Regarding steroidal medication, all patients from both groups received at least a form of corticosteroid (oral, i.v. pulsed, intraarticular) when enrolled in the study. The local practice protocol was to decrease the dose or limit the use of steroidal medication due to the associated high toxicity. When a Pedi 30 response was achieved, tapering of the steroid dose or limiting it to intraarticular administration was performed. A Pedi 50 or Pedi 70 response was a clear indication for stopping the corticosteroid medication with gradual withdrawing. Since steroid medication management and Pedi response are so closely related to one another, ILBI patients managed to reduce and avoid further corticosteroids in a much larger percent compared to placebo patients (see Figures 4 and 5).

The placebo group (after 10 or 20 weeks, resp.) achieved a disease improvement rate comparable to the data in the literature [21]. The small differences in outcome could be explained by the size of the placebo group and by the fact that not all the patients had the same length of etanercept administration period at enrolment in the study.

At both evaluations, after 10 weeks and at the end of the study, ILBI patients displayed a better improvement in all the ACR core set parameters. All the differences were statistically significant ( ), with the exception of the score for physician’s global assessment of disease activity after 10 weeks, where had a value of 0.268.

All patients from both groups fulfilled the Pedi 30 response at the end of the study, which certifies the value of etanercept administration. The result of 92.8% of the subjects who met the Pedi 50 response after synergistic ILBI, compared to only 55.6% patients in the placebo group, proved the importance of this new therapeutic approach in JIA. Moreover, only one patient in the ILBI group had a Pedi 70 response, whereas no patient with placebo laser obtained this outcome. None of the patients from the present research had a Pedi 90 response (see Figure 5).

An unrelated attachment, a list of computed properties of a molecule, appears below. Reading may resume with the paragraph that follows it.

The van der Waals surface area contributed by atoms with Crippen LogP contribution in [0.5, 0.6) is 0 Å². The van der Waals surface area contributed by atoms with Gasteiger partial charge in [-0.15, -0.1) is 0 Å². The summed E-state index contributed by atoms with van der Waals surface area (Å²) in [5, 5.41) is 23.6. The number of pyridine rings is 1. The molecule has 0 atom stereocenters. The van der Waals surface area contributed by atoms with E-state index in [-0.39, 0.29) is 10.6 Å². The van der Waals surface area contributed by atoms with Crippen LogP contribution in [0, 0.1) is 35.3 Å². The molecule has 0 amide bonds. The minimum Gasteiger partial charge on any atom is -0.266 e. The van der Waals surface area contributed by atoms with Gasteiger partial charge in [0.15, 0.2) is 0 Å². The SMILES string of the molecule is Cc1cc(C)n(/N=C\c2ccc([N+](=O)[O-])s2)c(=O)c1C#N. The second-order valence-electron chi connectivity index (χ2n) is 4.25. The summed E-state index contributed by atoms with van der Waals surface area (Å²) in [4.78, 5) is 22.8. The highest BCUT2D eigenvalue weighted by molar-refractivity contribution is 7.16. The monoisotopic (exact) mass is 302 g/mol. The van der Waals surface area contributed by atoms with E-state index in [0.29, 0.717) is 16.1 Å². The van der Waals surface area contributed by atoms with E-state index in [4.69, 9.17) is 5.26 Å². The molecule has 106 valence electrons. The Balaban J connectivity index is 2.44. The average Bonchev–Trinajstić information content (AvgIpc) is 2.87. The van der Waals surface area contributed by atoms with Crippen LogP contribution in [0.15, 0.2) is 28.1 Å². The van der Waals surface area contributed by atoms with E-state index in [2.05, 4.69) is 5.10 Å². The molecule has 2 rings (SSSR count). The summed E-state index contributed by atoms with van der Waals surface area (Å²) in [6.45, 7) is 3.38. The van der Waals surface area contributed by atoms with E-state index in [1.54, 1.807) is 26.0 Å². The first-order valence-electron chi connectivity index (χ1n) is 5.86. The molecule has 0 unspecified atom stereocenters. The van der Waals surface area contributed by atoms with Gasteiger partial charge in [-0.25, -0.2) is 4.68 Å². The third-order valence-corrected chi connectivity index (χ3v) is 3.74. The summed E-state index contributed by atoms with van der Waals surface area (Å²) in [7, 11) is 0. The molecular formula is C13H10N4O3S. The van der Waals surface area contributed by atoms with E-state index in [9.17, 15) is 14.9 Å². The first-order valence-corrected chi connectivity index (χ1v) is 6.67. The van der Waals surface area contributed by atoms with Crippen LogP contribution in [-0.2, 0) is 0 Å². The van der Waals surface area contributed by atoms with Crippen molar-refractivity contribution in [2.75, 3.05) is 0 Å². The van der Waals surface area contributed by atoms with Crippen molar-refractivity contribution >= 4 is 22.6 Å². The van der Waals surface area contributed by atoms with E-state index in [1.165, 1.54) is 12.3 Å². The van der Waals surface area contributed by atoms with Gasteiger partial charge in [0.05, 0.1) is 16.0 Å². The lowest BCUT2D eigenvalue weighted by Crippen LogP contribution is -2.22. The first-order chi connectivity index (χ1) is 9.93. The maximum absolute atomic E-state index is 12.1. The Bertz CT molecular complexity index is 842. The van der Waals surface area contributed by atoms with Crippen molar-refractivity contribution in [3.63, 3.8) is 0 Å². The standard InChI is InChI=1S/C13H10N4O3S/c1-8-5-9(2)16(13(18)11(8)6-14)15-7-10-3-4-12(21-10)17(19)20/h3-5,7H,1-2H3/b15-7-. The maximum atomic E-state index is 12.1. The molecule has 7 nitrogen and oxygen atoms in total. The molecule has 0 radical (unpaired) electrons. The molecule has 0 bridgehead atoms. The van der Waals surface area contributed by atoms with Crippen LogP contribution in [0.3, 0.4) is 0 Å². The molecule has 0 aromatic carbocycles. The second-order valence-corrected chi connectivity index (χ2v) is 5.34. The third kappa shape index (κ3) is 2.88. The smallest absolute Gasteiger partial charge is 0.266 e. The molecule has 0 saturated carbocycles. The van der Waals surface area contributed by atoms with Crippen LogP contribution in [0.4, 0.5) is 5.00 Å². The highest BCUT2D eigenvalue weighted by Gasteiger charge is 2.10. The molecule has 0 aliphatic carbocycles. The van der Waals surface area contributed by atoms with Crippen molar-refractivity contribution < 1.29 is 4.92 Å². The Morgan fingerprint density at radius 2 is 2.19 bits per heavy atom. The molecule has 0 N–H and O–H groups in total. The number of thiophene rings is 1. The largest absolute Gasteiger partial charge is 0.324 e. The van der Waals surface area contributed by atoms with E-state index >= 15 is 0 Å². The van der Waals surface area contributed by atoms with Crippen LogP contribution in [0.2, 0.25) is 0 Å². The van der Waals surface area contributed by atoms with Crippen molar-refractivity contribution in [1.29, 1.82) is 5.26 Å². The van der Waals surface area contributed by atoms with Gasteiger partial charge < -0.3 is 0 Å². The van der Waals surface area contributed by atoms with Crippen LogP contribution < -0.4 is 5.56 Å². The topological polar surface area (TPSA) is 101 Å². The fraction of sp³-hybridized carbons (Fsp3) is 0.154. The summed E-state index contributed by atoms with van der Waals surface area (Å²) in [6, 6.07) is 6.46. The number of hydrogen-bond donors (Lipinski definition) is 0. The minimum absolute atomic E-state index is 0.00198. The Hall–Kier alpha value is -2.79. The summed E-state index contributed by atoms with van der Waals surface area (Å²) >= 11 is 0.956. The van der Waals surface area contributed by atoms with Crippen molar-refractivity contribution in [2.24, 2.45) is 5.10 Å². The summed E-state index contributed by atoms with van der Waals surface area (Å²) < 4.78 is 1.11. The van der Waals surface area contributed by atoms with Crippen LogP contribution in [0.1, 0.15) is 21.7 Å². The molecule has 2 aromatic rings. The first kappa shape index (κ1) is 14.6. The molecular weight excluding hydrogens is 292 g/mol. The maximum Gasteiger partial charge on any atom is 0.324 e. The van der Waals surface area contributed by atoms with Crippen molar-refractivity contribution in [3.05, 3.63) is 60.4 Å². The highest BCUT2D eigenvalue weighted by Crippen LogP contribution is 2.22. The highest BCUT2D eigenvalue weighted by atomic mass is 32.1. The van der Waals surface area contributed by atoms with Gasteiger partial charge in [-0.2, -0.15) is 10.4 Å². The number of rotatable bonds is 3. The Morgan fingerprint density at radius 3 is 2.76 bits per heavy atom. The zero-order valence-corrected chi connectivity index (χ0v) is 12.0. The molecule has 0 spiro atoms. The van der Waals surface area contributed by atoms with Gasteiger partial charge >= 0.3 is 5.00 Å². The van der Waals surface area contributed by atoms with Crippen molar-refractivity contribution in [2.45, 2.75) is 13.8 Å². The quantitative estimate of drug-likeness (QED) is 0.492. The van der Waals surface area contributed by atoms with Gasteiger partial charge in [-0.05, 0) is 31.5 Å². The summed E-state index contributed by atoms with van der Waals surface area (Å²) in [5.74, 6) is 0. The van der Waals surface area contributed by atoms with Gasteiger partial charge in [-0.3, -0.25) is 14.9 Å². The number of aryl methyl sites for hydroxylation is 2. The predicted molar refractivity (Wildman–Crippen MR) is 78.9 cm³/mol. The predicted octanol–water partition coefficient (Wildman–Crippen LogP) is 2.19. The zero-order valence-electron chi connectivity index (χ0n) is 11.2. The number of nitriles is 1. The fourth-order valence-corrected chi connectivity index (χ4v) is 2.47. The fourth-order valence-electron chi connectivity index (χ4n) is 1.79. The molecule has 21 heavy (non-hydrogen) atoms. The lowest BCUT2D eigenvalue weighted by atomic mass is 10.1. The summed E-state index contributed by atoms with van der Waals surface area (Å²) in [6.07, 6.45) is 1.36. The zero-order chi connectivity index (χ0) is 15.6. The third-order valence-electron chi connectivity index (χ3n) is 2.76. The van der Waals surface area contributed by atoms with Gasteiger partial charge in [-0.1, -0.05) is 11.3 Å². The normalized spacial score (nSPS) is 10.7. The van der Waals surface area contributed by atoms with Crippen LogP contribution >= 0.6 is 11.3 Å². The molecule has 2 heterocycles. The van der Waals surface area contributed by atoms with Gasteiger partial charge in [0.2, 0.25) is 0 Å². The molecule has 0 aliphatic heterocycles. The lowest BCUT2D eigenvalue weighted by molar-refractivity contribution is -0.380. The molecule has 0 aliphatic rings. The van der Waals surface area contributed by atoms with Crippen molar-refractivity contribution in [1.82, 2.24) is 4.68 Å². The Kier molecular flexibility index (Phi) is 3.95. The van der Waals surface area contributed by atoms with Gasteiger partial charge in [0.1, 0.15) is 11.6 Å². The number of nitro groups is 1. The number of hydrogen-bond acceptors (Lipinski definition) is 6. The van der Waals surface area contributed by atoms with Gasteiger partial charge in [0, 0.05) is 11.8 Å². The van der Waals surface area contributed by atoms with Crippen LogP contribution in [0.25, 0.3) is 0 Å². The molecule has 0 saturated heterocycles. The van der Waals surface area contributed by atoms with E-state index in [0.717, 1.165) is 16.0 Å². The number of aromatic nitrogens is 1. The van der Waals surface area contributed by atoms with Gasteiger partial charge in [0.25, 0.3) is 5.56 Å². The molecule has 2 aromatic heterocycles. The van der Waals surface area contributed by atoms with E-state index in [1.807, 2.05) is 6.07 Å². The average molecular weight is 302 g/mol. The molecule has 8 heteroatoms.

No side effects to be correlated with ILBI were observed. Possible initial needle fear was overcome with thorough skin desensitization, using a topical anesthetic cream. Minor upper respiratory infections and skin reactions at the etanercept subcutaneous injection site were observed in 3 patients in Group I and in 2 patients in Group II. With appropriate treatment (antibiotics and antihistamines, resp.), all patients could continue the study without interrupting etanercept or ILBI. These were common side effects to etanercept [4, 5, 15, 21].

Trying to explain how ILBI could promote a better outcome when given together with etanercept leads to the molecule targeted by this biologic agent. TNFα is a powerful proinflammatory cytokine and has increased titers, both in serum and in the synovial fluid of JIA patients. It exists in a soluble (sTNFα) and a membrane-attached form (mTNFα). TNF-mediated biology gains additional complexity from the distinct signaling pathways, mediated through two types of receptors, TNFR1 and TNFR2, which can also exist in circulating and membrane-attached forms. Both receptors bind all TNFα molecules plus soluble lymphotoxin alpha 3 (LTα3) and cell-surface LTα2β1, as LT, formerly called TNFβ, is structurally similar to TNFα. Moreover, mTNFα can also function as a receptor when a circulating endogenous TNFα receptor or an appropriate biological agent binds to it [22, 23].

Etanercept (Enbrel, as trade name) is a fusion protein consisting of the extracellular domain of the TNFR2 combined with the Fc portion of the human immunoglobulin IgG1. Etanercept binds to sTNFα and mTNFα and thus decreases the inflammatory TNFα-mediated signaling [4]. Because of its structure, it also binds to LTα3 and LTα2β1 [22].

Intravenous laser irradiation was reported to change physiological parameters in a rat model [24]. Laser radiation was also demonstrated to reduce sTNFα in some animal studies with experimentally induced acute inflammation in lungs [10, 25]. Mesquita-Ferrari et al. illustrated that low-level laser therapy (LLLT) caused a decrease in TNFα mRNA (messenger ribonucleic acid) expression at 1 and 7 days following the cryoinjury of tibialis anterior muscle in rats [26]. Decreasing TNFα mRNA expression in the affected muscular cells also decreases both sTNFα and mTNFα, as sTNFα results from enzymatical cleavage of mTNFα [22]. LLLT also proved to decrease the mRNA level of mTNFα in in vitro synoviocytes from rheumatoid arthritis patients [27].